Title:
System and methods for the preservation of mechanical assets
Kind Code:
A1


Abstract:
A system and methods for the storage, and preservation of mechanical assets, including collectable automobiles, small airplanes and watercraft in a storage unit. The storage unit includes a plurality of asset modules. The volume of each asset module is variable. The atmosphere of each asset module may be controlled by a control system. Control of the atmosphere of each asset module includes control of parameters including the type of gas each atmosphere is composed of and the temperature, the pressure and relative humidity of each atmosphere. These parameters may be monitored and controlled from a remote location.



Inventors:
Gibbons, Michael P. (Western Springs, IL, US)
Application Number:
12/587510
Publication Date:
04/08/2010
Filing Date:
10/08/2009
Primary Class:
Other Classes:
52/236.3
International Classes:
G05D23/19; E04H1/00
View Patent Images:
Related US Applications:



Primary Examiner:
NORMAN, MARC E
Attorney, Agent or Firm:
VALAUSKAS & PINE LLC (CHICAGO, IL, US)
Claims:
What is claimed is:

1. A system for the storage and preservation of mechanical assets, the system comprising: a plurality of asset modules, each of said plurality of asset module of said plurality of asset modules comprising a plurality of volume definition elements, said plurality of volume definition elements of each said asset module of said plurality of asset modules defining a substantially enclosed module volume, said substantially enclosed module volume containing a controlled atmosphere developed through use of a preservation control, at least one asset module of said plurality of asset modules sharing a common volume definition element with an adjacent asset module of said plurality of asset modules, said substantially enclosed module volume of said at least one asset module of said plurality of asset modules and said substantially enclosed module volume of said adjacent asset module of said plurality of asset modules defining a common substantially enclosed volume, said common substantially enclosed volume having a common substantially enclosed module volume value, whereby movement of said common volume definition element maintains said common substantially closed volume value substantially unchanged.

2. The system for the storage and preservation of mechanical assets of claim 1, whereby said controlled atmosphere of said substantially enclosed module volume of each asset module of said plurality of asset modules may be controlled by a common control unit.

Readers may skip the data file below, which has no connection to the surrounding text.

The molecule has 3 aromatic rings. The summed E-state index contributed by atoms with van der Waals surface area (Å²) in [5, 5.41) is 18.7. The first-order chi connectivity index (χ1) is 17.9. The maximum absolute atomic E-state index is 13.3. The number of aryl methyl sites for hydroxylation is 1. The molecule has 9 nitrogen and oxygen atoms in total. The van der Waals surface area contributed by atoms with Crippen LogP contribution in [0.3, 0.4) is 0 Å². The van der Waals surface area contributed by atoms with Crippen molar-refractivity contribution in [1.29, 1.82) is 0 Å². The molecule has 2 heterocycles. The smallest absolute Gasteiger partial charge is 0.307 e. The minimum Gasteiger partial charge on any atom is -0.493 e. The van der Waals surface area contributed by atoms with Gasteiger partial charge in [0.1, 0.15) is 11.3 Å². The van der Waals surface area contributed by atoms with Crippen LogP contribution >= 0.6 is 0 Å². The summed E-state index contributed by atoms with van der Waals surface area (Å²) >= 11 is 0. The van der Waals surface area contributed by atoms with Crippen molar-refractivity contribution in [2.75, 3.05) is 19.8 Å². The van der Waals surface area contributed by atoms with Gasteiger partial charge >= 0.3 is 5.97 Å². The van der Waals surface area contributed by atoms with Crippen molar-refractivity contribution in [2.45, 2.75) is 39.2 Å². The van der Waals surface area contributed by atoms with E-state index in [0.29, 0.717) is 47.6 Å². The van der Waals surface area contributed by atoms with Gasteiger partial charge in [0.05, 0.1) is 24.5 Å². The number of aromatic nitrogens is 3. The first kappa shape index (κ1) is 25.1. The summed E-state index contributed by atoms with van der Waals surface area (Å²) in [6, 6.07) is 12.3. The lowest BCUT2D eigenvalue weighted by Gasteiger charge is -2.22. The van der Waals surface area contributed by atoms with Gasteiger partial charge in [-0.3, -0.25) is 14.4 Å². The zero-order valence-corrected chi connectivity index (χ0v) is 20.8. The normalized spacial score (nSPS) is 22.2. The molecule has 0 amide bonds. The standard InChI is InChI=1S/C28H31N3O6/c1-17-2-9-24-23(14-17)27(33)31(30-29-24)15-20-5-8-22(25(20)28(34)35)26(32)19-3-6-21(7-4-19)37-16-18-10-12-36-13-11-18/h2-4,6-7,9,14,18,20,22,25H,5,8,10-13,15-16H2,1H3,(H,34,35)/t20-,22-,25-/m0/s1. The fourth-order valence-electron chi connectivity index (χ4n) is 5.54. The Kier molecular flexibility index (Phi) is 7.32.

3. The system for the storage and preservation of mechanical assets of claim 2, whereby said common control unit controls a temperature and a moisture content of said controlled atmosphere of each said asset module of said plurality of asset modules.

4. The system for the storage and preservation of mechanical assets of claim 2, whereby said common control unit controls a molecular composition of said controlled atmosphere of each said asset module of said plurality of asset modules.

5. The system for the storage and preservation of mechanical assets of claim 4, whereby said molecular composition of said controlled atmosphere of each asset module of said plurality of asset modules is selected from of one of the group of oxygen, carbon dioxide and helium.

6. The system for the storage and preservation of mechanical assets of claim 1, wherein said plurality of asset modules comprising said plurality of volume definition elements includes one asset module comprising a first volume definition element, a second volume definition element, a third volume definition element and a fourth volume definition element, and another asset module comprising another first volume definition element, another second volume definition element, another third volume definition element and another fourth volume definition element, wherein said first volume definition element is coplanar with said another first volume definition element, said second volume definition element is coplanar with said another second volume definition element, said third volume definition element is coplanar with said another third volume definition element and said fourth volume definition element is coplanar with said another fourth volume definition element.

7. The system for the storage and preservation of mechanical assets of claim 1, wherein said plurality of volume definition elements of said plurality of asset modules includes a first asset module comprising a first volume definition element and a second volume definition element, a second asset module comprising a third volume definition element and a fourth volume definition element, and a third asset module comprising a fifth volume definition element and a sixth volume definition element, wherein said first volume definition element, said third volume definition element and said fifth volume definition element are coplanar and define a common coplanar surface, and further wherein said second volume definition element, said fourth volume definition element and said sixth volume definition element are parallel with said common coplanar surface, and said second volume definition element, said fourth volume definition element and said sixth volume definition element are not coplanar with each other.